Our main object in presenting this paper is to report the pathologic findings in two cases of chorea, one of the acute and one of the chronic variety. Until recent years the pathology of these two conditions has been elusive, and even today we do not have a clear conception of the underlying anatomic changes of the choreas; this is especially true of Sydenham's chorea.
Until Marie and Tretiakoff, in 1920, reported their case of Sydenham's chorea there was practically no known pathology in this condition so far as the nervous system was concerned. These writers described in their case findings identical with those seen in patients who died of epidemic encephalitis. In fact, as one reads the report of Marie and Tretiakoff one wonders whether their case was not one of the choreiform type of encephalitis.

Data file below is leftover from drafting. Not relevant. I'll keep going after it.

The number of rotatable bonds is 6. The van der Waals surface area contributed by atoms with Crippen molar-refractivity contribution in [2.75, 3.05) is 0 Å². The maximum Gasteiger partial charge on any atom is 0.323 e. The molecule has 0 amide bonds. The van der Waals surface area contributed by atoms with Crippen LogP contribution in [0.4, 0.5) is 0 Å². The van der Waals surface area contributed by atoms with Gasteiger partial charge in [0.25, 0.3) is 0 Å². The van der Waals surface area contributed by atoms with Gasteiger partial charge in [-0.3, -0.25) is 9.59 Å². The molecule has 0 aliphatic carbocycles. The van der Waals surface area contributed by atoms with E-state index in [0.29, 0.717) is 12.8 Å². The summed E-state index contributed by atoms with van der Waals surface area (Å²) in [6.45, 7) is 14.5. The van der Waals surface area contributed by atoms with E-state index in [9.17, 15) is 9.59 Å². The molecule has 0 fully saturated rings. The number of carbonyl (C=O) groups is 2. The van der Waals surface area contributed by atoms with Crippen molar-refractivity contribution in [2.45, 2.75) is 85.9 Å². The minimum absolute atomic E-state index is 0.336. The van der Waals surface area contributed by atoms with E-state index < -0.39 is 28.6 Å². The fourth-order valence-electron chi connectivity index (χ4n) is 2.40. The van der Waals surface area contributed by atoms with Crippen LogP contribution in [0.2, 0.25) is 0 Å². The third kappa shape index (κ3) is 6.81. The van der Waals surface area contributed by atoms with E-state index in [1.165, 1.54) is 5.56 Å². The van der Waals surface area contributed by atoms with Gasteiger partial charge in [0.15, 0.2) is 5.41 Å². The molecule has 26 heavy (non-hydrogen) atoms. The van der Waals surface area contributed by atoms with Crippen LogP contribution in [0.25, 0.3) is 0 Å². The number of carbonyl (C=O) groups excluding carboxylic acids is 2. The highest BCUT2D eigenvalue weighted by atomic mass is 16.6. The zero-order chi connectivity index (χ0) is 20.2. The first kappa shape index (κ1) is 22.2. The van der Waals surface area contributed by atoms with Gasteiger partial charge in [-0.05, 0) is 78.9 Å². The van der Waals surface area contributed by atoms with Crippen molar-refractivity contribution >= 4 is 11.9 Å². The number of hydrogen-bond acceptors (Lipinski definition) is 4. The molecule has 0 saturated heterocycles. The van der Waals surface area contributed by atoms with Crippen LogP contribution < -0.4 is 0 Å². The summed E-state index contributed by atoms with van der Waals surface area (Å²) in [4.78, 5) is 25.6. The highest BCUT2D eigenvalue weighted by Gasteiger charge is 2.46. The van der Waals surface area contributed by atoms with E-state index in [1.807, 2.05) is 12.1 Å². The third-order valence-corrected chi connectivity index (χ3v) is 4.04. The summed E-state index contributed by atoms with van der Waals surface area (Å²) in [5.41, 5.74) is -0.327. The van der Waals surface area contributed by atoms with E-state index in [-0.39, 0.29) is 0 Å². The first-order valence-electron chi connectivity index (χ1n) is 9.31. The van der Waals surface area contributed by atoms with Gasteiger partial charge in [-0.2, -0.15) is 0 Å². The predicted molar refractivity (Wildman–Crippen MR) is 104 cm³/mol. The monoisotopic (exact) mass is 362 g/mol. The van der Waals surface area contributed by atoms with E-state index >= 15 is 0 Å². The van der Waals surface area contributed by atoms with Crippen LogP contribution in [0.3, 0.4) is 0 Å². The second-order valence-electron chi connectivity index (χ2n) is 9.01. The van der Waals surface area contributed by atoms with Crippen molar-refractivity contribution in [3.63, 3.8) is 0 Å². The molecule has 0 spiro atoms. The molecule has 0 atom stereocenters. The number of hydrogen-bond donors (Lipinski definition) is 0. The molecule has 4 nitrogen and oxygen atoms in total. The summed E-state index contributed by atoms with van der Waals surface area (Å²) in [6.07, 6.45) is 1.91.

One of us saw a case in the winter of 1920-1921 which he
WILSON G, WINKELMAN NW. A CLINICOPATHOLOGIC STUDY OF ACUTE AND CHRONIC CHOREA. Arch NeurPsych. 1923;9(2):170-177. doi:10.1001/archneurpsyc.1923.02190200035002